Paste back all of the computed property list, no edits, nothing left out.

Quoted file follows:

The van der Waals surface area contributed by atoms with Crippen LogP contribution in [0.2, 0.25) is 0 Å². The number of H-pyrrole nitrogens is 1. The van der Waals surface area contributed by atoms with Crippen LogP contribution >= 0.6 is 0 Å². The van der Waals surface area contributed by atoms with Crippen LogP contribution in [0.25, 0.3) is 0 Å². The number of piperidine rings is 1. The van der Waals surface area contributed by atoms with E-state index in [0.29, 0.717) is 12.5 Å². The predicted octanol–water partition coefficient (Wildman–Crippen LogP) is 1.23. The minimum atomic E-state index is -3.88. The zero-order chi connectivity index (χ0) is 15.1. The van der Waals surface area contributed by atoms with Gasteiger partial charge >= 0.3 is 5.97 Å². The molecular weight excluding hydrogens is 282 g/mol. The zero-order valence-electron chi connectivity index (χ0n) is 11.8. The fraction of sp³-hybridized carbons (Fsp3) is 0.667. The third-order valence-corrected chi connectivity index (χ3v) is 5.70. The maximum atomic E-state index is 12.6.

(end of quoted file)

The van der Waals surface area contributed by atoms with Crippen LogP contribution in [0.2, 0.25) is 0 Å². The number of H-pyrrole nitrogens is 1. The van der Waals surface area contributed by atoms with Crippen LogP contribution >= 0.6 is 0 Å². The van der Waals surface area contributed by atoms with Crippen LogP contribution in [0.25, 0.3) is 0 Å². The number of piperidine rings is 1. The van der Waals surface area contributed by atoms with E-state index in [0.29, 0.717) is 12.5 Å². The predicted octanol–water partition coefficient (Wildman–Crippen LogP) is 1.23. The minimum atomic E-state index is -3.88. The zero-order chi connectivity index (χ0) is 15.1. The van der Waals surface area contributed by atoms with Gasteiger partial charge >= 0.3 is 5.97 Å². The molecular weight excluding hydrogens is 282 g/mol. The zero-order valence-electron chi connectivity index (χ0n) is 11.8. The fraction of sp³-hybridized carbons (Fsp3) is 0.667. The third-order valence-corrected chi connectivity index (χ3v) is 5.70. The maximum atomic E-state index is 12.6.